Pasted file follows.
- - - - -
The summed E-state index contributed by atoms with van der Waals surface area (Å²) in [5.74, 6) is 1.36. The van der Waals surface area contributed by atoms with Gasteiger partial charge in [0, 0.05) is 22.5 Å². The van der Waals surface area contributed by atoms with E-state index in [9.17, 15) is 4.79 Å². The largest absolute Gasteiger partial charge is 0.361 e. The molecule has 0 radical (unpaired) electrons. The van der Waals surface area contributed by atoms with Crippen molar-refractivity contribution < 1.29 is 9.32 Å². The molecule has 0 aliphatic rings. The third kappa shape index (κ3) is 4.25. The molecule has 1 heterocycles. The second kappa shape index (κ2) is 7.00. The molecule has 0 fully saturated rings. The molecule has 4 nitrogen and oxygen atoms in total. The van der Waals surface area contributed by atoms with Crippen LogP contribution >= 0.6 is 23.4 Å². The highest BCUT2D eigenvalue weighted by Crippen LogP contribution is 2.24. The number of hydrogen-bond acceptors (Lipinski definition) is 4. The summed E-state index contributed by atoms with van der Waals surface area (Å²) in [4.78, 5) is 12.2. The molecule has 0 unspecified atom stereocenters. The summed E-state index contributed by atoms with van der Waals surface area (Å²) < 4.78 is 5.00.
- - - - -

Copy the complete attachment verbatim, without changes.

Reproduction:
The summed E-state index contributed by atoms with van der Waals surface area (Å²) in [5.74, 6) is 1.36. The van der Waals surface area contributed by atoms with Gasteiger partial charge in [0, 0.05) is 22.5 Å². The van der Waals surface area contributed by atoms with E-state index in [9.17, 15) is 4.79 Å². The largest absolute Gasteiger partial charge is 0.361 e. The molecule has 0 radical (unpaired) electrons. The van der Waals surface area contributed by atoms with Crippen molar-refractivity contribution < 1.29 is 9.32 Å². The molecule has 0 aliphatic rings. The third kappa shape index (κ3) is 4.25. The molecule has 1 heterocycles. The second kappa shape index (κ2) is 7.00. The molecule has 0 fully saturated rings. The molecule has 4 nitrogen and oxygen atoms in total. The van der Waals surface area contributed by atoms with Crippen LogP contribution >= 0.6 is 23.4 Å². The highest BCUT2D eigenvalue weighted by Crippen LogP contribution is 2.24. The number of hydrogen-bond acceptors (Lipinski definition) is 4. The summed E-state index contributed by atoms with van der Waals surface area (Å²) in [4.78, 5) is 12.2. The molecule has 0 unspecified atom stereocenters. The summed E-state index contributed by atoms with van der Waals surface area (Å²) < 4.78 is 5.00.